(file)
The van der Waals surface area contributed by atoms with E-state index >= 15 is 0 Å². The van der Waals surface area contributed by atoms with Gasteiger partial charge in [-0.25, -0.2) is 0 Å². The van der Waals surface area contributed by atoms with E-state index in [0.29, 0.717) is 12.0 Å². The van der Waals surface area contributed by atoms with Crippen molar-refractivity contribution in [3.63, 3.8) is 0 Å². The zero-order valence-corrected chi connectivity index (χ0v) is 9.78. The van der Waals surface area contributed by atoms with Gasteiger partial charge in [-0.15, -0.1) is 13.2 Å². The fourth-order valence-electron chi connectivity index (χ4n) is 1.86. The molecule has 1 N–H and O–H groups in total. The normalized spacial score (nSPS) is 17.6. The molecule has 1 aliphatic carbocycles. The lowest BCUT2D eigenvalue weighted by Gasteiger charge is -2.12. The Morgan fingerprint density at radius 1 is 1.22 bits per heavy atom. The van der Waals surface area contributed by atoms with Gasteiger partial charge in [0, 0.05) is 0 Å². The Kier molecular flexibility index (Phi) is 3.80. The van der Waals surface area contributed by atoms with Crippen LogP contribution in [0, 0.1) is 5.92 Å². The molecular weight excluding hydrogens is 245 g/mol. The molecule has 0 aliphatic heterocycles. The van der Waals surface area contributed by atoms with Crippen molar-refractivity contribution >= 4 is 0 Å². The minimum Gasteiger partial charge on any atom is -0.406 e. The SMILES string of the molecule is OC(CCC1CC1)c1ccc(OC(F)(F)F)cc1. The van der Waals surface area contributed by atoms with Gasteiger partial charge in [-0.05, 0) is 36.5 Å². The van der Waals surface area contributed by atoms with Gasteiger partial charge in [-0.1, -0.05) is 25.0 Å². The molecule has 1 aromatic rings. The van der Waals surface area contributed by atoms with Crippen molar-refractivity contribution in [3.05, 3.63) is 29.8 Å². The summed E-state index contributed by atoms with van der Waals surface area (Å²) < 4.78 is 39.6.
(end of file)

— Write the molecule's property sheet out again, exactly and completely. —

The van der Waals surface area contributed by atoms with E-state index >= 15 is 0 Å². The van der Waals surface area contributed by atoms with Gasteiger partial charge in [-0.25, -0.2) is 0 Å². The van der Waals surface area contributed by atoms with E-state index in [0.29, 0.717) is 12.0 Å². The van der Waals surface area contributed by atoms with Crippen molar-refractivity contribution in [3.63, 3.8) is 0 Å². The zero-order valence-corrected chi connectivity index (χ0v) is 9.78. The van der Waals surface area contributed by atoms with Gasteiger partial charge in [-0.15, -0.1) is 13.2 Å². The fourth-order valence-electron chi connectivity index (χ4n) is 1.86. The molecule has 1 N–H and O–H groups in total. The normalized spacial score (nSPS) is 17.6. The molecule has 1 aliphatic carbocycles. The lowest BCUT2D eigenvalue weighted by Gasteiger charge is -2.12. The Morgan fingerprint density at radius 1 is 1.22 bits per heavy atom. The van der Waals surface area contributed by atoms with Gasteiger partial charge in [0, 0.05) is 0 Å². The Kier molecular flexibility index (Phi) is 3.80. The van der Waals surface area contributed by atoms with Crippen LogP contribution in [0, 0.1) is 5.92 Å². The molecular weight excluding hydrogens is 245 g/mol. The molecule has 0 aliphatic heterocycles. The van der Waals surface area contributed by atoms with Crippen molar-refractivity contribution >= 4 is 0 Å². The minimum Gasteiger partial charge on any atom is -0.406 e. The SMILES string of the molecule is OC(CCC1CC1)c1ccc(OC(F)(F)F)cc1. The van der Waals surface area contributed by atoms with Gasteiger partial charge in [-0.05, 0) is 36.5 Å². The van der Waals surface area contributed by atoms with Gasteiger partial charge in [-0.1, -0.05) is 25.0 Å². The molecule has 1 aromatic rings. The van der Waals surface area contributed by atoms with Crippen molar-refractivity contribution in [3.05, 3.63) is 29.8 Å². The summed E-state index contributed by atoms with van der Waals surface area (Å²) < 4.78 is 39.6.